New Twist on Grimes Family Fund Supports Faculty-Student Research

New Twist on Grimes Family Fund Supports Faculty-Student Research

Thursday, April 26, 2012

Communication sciences and disorders professor Bryan Ness and CSD student Michelle Rosenberg are helping UNH students on the autism spectrum.

Communication sciences and disorders professor Bryan Ness and student Michelle Rosenberg are helping UNH students on the autism spectrum.

Talk about return on investment.

A new twist on a 13-year-old grant fund not only fostered an intensive faculty-student research partnership in College of Health and Human Services (CHHS), it also boosted the academic success of a handful of struggling UNH students. Bryan Ness, assistant professor of communication sciences and disorders (CSD), and CSD major Michelle Rosenberg ’13 were the first pair to benefit from research stipends from the newly expanded Grimes Family Fund. With the funds, they created and implemented Strategies for College Learning, an intervention for struggling UNH students on the autism spectrum.

Thanks to increased support and higher expectations throughout high school, students on the autism spectrum are pursuing higher education in greater numbers. At UNH, about a dozen students with Autism Spectrum Disorders (ASD) are registered with the office of disability services for students, although Ness and that office suspect more students with ASD are enrolled and do not experience significant academic difficulty.

CSD student Michelle Rosenberg designs organizers and other 
study aids for struggling students.

CSD student Michelle Rosenberg designs organizers and other study aids for struggling students.

While some of the world’s most brilliant minds belong to people with ASD, especially those with the high-functioning Asperger’s syndrome, students on the autism spectrum may struggle academically. Ness, whose research focuses on the relationship between cognitive variables and academic achievement, notes that many students with ASD come up short on the range of skills known as cognitive flexibility— the capacity to analyze and adjust how we think when faced with different tasks.

“There’s a limit to students’ academic achievement because of the cognitive characteristics associated with autism,” says Ness. “We were looking for ways to better support college students on the spectrum.”

Tailoring Strategy to Need

Strategies for College Learning, the intervention model Ness created and Rosenberg delivered, teaches techniques and strategies known as self-regulated learning: specific actions and habits of mind for learning that include planning and motivation for a task, performing a task while monitoring and adjusting methods, and evaluating performance.

As Ness developed and refined the Strategies for College Learning model, Rosenberg put it into clinical practice. Throughout the spring of 2011, she worked with two UNH students with Asperger’s, tailoring the model to their needs. “Based on interviews with the students, we delivered different strategies to each student to enhance what they were already doing,” says Rosenberg.

For one student who struggled with time management, Rosenberg helped him learn to use an organizer, self-monitoring his academic progress, scheduling study sessions, and learning to look ahead to anticipate upcoming assignments. Communicating directly with professors and developing an outlining technique for note taking were other strategies Rosenberg and the students worked on. She met with the students in the UNH Speech-Language-Hearing Center, a CSD clinic that generally utilizes CSD graduate students to deliver services to clients.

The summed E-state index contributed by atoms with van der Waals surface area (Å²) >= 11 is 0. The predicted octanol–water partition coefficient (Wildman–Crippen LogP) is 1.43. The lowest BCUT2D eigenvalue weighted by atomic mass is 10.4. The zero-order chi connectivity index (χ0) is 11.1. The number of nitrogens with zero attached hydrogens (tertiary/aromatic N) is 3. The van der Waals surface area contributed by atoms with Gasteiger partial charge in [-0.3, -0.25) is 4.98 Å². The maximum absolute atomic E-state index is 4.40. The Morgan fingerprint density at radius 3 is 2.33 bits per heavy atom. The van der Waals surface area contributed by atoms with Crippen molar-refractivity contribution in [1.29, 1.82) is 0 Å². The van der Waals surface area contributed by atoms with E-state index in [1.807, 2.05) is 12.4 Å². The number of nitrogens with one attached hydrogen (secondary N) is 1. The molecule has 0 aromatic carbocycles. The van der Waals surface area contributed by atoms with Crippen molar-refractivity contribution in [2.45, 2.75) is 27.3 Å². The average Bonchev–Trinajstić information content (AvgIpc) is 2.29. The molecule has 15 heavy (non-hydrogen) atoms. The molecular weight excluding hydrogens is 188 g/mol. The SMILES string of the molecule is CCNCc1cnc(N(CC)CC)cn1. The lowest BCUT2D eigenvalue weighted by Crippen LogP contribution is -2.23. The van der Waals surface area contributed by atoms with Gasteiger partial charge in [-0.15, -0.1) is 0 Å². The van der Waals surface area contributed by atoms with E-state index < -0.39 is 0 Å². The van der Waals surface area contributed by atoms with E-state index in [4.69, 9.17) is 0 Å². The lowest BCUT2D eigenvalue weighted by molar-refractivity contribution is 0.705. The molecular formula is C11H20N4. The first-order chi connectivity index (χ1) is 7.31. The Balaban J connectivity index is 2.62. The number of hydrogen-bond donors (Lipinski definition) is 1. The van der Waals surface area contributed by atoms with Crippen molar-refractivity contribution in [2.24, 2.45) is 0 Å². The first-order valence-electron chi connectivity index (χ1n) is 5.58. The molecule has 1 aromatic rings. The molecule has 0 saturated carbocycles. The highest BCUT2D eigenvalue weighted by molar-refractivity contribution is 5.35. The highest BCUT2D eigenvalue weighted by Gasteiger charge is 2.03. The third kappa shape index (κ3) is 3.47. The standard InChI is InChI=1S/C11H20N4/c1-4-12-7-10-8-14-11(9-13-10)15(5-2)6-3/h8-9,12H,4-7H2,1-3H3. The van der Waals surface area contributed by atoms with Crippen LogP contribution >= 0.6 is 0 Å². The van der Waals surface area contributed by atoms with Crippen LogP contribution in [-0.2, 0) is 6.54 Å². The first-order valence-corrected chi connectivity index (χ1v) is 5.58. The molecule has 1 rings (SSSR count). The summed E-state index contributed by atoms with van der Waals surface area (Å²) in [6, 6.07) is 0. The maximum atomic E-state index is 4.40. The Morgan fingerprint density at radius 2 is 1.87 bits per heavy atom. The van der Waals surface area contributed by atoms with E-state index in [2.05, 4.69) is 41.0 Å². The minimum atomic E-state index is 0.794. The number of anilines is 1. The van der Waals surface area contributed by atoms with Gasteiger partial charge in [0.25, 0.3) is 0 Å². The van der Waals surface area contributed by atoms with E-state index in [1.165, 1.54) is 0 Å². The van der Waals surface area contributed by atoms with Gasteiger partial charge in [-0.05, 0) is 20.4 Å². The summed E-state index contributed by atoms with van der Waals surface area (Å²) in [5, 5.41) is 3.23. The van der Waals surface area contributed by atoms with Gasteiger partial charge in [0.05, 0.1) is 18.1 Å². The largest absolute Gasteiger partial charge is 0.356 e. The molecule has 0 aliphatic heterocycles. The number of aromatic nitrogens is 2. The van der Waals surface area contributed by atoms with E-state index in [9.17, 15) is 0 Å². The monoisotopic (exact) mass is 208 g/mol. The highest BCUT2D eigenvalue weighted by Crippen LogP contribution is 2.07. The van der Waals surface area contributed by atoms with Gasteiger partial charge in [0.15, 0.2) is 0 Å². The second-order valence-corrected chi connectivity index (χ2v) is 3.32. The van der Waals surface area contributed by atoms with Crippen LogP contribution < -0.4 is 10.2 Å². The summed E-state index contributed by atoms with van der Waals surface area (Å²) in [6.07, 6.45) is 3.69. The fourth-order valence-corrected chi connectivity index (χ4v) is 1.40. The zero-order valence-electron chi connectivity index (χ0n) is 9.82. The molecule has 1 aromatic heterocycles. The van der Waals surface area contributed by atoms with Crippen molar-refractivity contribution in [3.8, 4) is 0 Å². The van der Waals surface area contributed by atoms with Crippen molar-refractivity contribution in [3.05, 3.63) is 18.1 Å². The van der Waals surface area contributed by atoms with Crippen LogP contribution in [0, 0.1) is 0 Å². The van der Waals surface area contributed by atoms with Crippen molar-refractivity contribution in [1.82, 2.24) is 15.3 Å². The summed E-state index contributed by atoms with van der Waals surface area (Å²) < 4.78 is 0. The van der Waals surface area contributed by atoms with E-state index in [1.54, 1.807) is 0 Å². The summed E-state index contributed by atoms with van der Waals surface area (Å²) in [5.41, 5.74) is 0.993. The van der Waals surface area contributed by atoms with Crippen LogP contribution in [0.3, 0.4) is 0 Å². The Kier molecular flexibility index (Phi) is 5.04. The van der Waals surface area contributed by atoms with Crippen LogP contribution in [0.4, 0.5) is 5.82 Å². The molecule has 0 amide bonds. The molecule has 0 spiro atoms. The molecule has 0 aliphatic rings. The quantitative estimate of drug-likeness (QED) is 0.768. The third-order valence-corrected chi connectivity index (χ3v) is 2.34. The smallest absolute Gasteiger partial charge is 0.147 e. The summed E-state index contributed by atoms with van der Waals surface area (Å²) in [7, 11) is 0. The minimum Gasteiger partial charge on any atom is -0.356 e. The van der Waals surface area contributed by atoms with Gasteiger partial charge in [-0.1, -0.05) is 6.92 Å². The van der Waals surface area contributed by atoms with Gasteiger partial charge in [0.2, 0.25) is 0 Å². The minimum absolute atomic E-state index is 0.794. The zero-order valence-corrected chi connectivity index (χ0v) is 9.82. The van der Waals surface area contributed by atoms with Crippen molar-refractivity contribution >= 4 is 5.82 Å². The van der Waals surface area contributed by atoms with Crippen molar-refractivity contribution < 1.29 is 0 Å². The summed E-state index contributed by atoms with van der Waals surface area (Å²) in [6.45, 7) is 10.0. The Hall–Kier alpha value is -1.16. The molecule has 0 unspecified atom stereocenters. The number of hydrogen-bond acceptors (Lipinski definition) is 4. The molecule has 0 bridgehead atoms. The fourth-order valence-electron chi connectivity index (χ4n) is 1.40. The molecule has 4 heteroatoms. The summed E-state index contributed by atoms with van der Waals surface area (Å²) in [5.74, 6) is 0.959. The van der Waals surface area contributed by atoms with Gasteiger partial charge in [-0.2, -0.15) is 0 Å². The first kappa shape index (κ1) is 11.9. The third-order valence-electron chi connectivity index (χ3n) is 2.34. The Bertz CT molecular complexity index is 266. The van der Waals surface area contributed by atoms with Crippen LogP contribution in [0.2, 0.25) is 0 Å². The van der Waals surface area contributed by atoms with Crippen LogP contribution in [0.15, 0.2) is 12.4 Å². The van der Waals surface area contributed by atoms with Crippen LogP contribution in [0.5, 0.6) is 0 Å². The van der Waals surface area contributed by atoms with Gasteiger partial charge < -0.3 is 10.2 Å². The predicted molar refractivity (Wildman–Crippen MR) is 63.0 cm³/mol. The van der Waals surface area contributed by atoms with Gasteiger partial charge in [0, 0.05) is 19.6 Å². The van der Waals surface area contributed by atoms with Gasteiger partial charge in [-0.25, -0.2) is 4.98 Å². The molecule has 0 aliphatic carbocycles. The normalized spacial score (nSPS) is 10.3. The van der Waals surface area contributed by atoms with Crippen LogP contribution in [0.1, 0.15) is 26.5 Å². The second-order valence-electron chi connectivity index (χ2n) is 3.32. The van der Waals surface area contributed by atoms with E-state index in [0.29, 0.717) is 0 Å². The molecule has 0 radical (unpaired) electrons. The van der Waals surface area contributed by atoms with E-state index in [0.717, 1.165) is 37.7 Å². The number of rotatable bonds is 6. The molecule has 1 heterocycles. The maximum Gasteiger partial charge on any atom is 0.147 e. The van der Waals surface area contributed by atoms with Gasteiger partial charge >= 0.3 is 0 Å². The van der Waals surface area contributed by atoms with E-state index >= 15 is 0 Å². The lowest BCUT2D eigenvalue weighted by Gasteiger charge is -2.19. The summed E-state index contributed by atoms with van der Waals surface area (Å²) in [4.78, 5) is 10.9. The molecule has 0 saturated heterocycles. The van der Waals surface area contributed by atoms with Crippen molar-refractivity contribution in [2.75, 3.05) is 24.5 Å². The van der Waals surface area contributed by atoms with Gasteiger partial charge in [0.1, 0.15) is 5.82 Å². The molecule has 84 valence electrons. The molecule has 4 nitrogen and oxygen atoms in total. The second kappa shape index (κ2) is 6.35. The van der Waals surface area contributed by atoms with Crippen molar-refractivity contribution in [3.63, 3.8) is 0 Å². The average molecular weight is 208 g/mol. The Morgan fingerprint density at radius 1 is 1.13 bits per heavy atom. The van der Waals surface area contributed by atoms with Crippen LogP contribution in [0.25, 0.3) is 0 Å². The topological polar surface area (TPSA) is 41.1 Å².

“The common theme for these students was that this was a very relational model of academic support, and the activities were really relevant.”

—Bryan Ness

Clinical Success

Both mentor and mentee call the clinical application of this model a success. “The common theme for these students was that this was a very relational model of academic support, and the activities were really relevant,” says Ness. “These students like learning academic strategies.”

“Seeing it click for them was gratifying,” adds Rosenberg, from Hampstead. It clicked for Rosenberg, too, as she stepped from “behind the mirror” and into the clinic. “It brought things I learned in all my classes together into a culminating experience,” she says. It steered her toward a career in occupational therapy, as well; she’s currently applying to UNH’s master’s program.

Funding for this project—primarily for Ness and Rosenberg’s time – came from a new grant from the Grimes Family Fund, which has rewarded undergraduate research with the Grimes Undergraduate Research Competition since 1999. The new competitive grant promotes undergraduate and graduate research by funding faculty-student projects. In its debut year, the grant hit the mark.

“Michelle’s personality, her ability to work with students with communication difficulties, made this project a success,” says Ness. With his piece of the funding, Ness shared the Strategies for College Learning model at academic conferences, including the American Speech-Language-Hearing Association annual convention, and through an article he’s submitted to the journal Focus on Autism and Developmental Disabilities. Moving forward, he’s adapting it for use with students with traumatic brain injuries, such as student-veterans who experienced injuries during combat deployment.

“I think there’s a lot of potential here to provide a model that will help all students since it focuses on cognitive barriers that impact academic achievement,” he says.

Originally published by: 

Knowledge for Healthy Living from the College of Health and Human Services.

Written by Beth Potier, UNH Media Relations. Photos by Lisa Nugent, UNH Photographic Services.